Friday, July 8, 2011

Highway 12: A National Treasure

Now that contested case hearing officer Duff McKee has recommended the permitting of of Imperial/Exxon's 200+ megaloads for travel on U.S.Hwy.12 it's time to write again. I’ve been at a loss for words these past few weeks, wondering why someone in Boise has the power to decide the fate of the highway that runs through my community as well as the fate of the nationally mandated Wild and Scenic Clearwater and Lochsa River corridors. I’m disappointed in the amount of spin being used by those in favor of shipping megaloads along Highway 12 and disturbed by the affects their distorted half-truths are having on my community as well as the debate at large.

Why does Exxon have more clout with my political representatives than I do? Why is our society so short sighted when it comes to issues that pit economics against the environment?

The deaths in May of two young men who died when a boulder crushed their vehicle while traveling eastbound on Highway 12 saddened me. It's an increase in these kinds of accidents that are my major concern when it comes to megaloads on Highway 12. I’ve put in many hours driving on 12. I’ve made tracks through fresh snow, barely making it under downed trees during a snowstorm. I’ve missed my nephew’s birthday party stuck on the west side of a swift truck wreck sprawled across both lanes of the highway. I’ve come upon distraught members of a caravan who watched their friend and traveling companion incorrectly negotiate a turn sending his truck into the river when the water was so high there was no chance of survival. I’ve seen rocks fall, land slide, guard rails crushed, creeks blown-out and the residue of diesel spilled into the river. I helped reassemble my friends front end after an elk left the river running right in front of his truck. I've seen too many close calls on Highway 12 to take it for granted.

But the Exxon and Imperial execs at the Kooskia meeting last year did not have the same experience with Highway 12, in fact they had no experience with 12 short of looking at it on a map and calculating the money they could save by using 12 as shortcut from manufactures in Korea to the tar sands in Alberta. The trip from Lewiston to Kooskia that day was the first trip many of them took on the highway. Their lack of understanding about the nature of the highway and their willingness to overlook the details in favor of fancy brochures and projected profits was disquieting. ITD’s director Brian Ness has never even driven the section from Kooskia to Lolo Pass and yet he's the one ultimately in charge of permitting megaloads.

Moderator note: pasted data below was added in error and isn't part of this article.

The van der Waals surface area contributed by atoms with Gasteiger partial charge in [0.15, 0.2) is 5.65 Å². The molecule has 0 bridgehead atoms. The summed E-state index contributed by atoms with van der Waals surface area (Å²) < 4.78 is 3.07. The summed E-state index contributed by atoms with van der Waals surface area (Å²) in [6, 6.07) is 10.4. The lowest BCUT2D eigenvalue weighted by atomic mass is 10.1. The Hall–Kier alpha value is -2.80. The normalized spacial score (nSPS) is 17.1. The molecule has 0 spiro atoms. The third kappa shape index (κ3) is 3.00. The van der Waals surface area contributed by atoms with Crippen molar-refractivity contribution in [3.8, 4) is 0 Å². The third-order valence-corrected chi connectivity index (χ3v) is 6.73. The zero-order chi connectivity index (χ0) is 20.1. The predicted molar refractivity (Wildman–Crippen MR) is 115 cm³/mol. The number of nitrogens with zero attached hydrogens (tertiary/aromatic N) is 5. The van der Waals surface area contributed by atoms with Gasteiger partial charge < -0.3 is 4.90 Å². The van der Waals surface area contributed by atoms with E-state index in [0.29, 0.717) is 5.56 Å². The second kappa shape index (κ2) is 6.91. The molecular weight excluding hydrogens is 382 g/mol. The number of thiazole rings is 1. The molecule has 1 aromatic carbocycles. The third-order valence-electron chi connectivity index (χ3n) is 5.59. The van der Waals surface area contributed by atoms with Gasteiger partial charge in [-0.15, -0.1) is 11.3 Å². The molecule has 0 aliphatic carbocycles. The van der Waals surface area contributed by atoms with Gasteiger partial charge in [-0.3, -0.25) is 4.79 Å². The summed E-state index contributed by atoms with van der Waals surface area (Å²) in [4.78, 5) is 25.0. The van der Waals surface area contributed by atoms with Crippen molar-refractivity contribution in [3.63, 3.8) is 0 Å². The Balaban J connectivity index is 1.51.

From a local perspective Exxon’s megaloads are too big, too heavy, too wide, too tall and too dangerous for Highway 12. Just as Exxon’s corporation is too big and too profit hungry to understand the nature of Highway 12 or the risks they are taking in their attempt to turn the Wild and Scenic Lochsa corridor into a tar sands shipping route. When will people learn that Exxon is not capable of keeping anything pristine? Nor are big oil & gas corporations up front about problems once they arise as can be seen playing out today along the banks of the Yellowstone River. Why let Exxon gamble with the Lochsa?

Highway 12 is an America treasure – a drive-through wilderness without all the schlocky commercialism and consumerism that lines other wilderness highways. A drive that is in and of itself wild – where you need to be ready for the unexpected, prepared for the worst and open to the best nature has to offer. The beauty and wildness of Highway 12 can not be risked.

Exxon can not be trusted with this national treasure.

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